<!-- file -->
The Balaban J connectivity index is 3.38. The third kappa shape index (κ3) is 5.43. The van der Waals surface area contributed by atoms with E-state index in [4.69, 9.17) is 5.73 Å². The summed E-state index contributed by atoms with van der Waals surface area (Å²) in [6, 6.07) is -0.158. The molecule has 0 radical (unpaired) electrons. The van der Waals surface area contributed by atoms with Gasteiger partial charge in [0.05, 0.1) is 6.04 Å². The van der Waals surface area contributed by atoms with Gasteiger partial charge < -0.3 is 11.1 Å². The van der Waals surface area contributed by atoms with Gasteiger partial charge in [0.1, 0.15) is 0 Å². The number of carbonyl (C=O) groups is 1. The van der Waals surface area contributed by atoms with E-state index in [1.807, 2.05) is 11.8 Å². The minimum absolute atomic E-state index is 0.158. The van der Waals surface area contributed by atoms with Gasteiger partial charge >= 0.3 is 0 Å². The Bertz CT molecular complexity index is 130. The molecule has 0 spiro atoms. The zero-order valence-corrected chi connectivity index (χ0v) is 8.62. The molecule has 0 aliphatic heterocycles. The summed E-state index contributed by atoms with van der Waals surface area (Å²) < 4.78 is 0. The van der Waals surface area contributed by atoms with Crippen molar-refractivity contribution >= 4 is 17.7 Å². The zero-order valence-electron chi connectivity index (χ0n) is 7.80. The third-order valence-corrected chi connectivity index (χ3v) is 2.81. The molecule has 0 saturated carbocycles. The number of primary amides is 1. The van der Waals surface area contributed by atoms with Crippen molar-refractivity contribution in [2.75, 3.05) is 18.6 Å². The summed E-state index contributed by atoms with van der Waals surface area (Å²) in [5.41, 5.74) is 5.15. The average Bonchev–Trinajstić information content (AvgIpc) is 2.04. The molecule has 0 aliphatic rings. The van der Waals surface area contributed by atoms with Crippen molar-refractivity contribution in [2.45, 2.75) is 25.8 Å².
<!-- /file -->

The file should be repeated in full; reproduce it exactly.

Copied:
The Balaban J connectivity index is 3.38. The third kappa shape index (κ3) is 5.43. The van der Waals surface area contributed by atoms with E-state index in [4.69, 9.17) is 5.73 Å². The summed E-state index contributed by atoms with van der Waals surface area (Å²) in [6, 6.07) is -0.158. The molecule has 0 radical (unpaired) electrons. The van der Waals surface area contributed by atoms with Gasteiger partial charge in [0.05, 0.1) is 6.04 Å². The van der Waals surface area contributed by atoms with Gasteiger partial charge < -0.3 is 11.1 Å². The van der Waals surface area contributed by atoms with Gasteiger partial charge in [0.1, 0.15) is 0 Å². The number of carbonyl (C=O) groups is 1. The van der Waals surface area contributed by atoms with E-state index in [1.807, 2.05) is 11.8 Å². The minimum absolute atomic E-state index is 0.158. The van der Waals surface area contributed by atoms with Gasteiger partial charge >= 0.3 is 0 Å². The Bertz CT molecular complexity index is 130. The molecule has 0 spiro atoms. The zero-order valence-corrected chi connectivity index (χ0v) is 8.62. The molecule has 0 aliphatic heterocycles. The summed E-state index contributed by atoms with van der Waals surface area (Å²) < 4.78 is 0. The van der Waals surface area contributed by atoms with Crippen molar-refractivity contribution >= 4 is 17.7 Å². The zero-order valence-electron chi connectivity index (χ0n) is 7.80. The third-order valence-corrected chi connectivity index (χ3v) is 2.81. The molecule has 0 saturated carbocycles. The number of primary amides is 1. The van der Waals surface area contributed by atoms with Crippen molar-refractivity contribution in [2.75, 3.05) is 18.6 Å². The summed E-state index contributed by atoms with van der Waals surface area (Å²) in [5.41, 5.74) is 5.15. The average Bonchev–Trinajstić information content (AvgIpc) is 2.04. The molecule has 0 aliphatic rings. The van der Waals surface area contributed by atoms with Crippen molar-refractivity contribution in [2.45, 2.75) is 25.8 Å².